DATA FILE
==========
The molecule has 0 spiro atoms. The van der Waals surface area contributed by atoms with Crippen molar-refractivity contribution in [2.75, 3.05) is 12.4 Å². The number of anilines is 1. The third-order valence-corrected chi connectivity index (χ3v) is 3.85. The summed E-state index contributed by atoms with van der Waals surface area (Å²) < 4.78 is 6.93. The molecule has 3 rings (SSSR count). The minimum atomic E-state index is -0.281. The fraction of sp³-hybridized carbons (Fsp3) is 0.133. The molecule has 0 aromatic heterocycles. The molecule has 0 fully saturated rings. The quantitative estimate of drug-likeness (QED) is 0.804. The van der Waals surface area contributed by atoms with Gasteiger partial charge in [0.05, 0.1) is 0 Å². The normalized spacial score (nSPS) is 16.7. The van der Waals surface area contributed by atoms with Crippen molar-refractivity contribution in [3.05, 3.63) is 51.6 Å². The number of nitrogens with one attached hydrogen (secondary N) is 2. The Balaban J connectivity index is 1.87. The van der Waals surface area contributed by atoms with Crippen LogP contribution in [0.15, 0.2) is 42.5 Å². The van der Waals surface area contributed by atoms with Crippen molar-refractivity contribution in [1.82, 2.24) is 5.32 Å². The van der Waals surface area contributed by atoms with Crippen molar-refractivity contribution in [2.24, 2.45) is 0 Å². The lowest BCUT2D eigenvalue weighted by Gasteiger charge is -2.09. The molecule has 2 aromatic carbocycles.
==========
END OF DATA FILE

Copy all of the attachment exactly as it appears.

The molecule has 0 spiro atoms. The van der Waals surface area contributed by atoms with Crippen molar-refractivity contribution in [2.75, 3.05) is 12.4 Å². The number of anilines is 1. The third-order valence-corrected chi connectivity index (χ3v) is 3.85. The summed E-state index contributed by atoms with van der Waals surface area (Å²) < 4.78 is 6.93. The molecule has 3 rings (SSSR count). The minimum atomic E-state index is -0.281. The fraction of sp³-hybridized carbons (Fsp3) is 0.133. The molecule has 0 aromatic heterocycles. The molecule has 0 fully saturated rings. The quantitative estimate of drug-likeness (QED) is 0.804. The van der Waals surface area contributed by atoms with Gasteiger partial charge in [0.05, 0.1) is 0 Å². The normalized spacial score (nSPS) is 16.7. The van der Waals surface area contributed by atoms with Crippen molar-refractivity contribution in [3.05, 3.63) is 51.6 Å². The number of nitrogens with one attached hydrogen (secondary N) is 2. The Balaban J connectivity index is 1.87. The van der Waals surface area contributed by atoms with Crippen LogP contribution in [0.15, 0.2) is 42.5 Å². The van der Waals surface area contributed by atoms with Crippen molar-refractivity contribution in [1.82, 2.24) is 5.32 Å². The van der Waals surface area contributed by atoms with Crippen molar-refractivity contribution in [2.24, 2.45) is 0 Å². The lowest BCUT2D eigenvalue weighted by Gasteiger charge is -2.09. The molecule has 2 aromatic carbocycles.